The climax of the novel does an interesting thing, though it is not wholly unexpected. The same witch allied with the Foresters that originally exiled Ganelon and conjured Edward Bond summons the latter one last time for a battle in Limbo (which seems to be a purely psychic plane) between the two dopplegangers. Ganelon appears to win the day, breaking Edward Bond’s back, but this, it turns out, becomes Ganelon’s undoing. By killing Bond, Ganelon commits a form of suicide. The witch says that only someone who truly hates himself can kill himself ( a revealing perspective on suicide from the era, no doubt) which allows Bond to be ultimately successful. In the end, Bond is still exiled to the Dark World, but his has his Forester love (a pair among the various heaving bossoms) as well as a new world to build, now devoid of both Ganelon and the eldricht monster Llyr. This notion, that self hatred is the underlying weakness of an anti-hero, is a powerful and even sophisticated one. Kuttner posits, in this resolution to the tale, that hatred and rage are useful in achieving victory but ultimately they must be discarded for anything lasting to emerge. That there is no sequel to The Dark World, about the further adventures of Edward Bond, perhaps troubled by the re-emergence of Ganelon, seems to bear this out. With the tale done, Kuttner seems to be giving his final opinion on the subject.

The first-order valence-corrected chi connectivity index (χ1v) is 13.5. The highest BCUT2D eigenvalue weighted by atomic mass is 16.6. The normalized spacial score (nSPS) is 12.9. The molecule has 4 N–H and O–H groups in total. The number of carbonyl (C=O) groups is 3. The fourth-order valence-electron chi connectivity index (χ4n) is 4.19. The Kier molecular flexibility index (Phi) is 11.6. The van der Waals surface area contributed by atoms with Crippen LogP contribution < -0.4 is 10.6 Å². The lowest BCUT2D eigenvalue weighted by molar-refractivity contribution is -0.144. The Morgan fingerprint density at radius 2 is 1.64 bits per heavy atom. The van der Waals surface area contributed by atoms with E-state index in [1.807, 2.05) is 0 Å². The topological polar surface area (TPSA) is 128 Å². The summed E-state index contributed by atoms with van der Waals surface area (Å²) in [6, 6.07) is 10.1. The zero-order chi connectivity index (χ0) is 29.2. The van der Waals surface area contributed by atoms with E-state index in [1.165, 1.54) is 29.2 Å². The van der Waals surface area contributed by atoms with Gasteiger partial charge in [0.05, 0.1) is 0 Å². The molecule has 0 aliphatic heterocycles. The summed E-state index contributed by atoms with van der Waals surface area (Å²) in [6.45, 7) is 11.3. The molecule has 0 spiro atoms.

The Dark World is a good example of pulp era science fantasy and is well worth your time to read it, especially given its brief length. More importantly, Ganelon/Bond as an example of an anti-heroic protagonist straddling between the old anything goes Mary Sue-ism and today’s tortured good men gone wrong makes for soem surprisingly complex writing given the genre and era.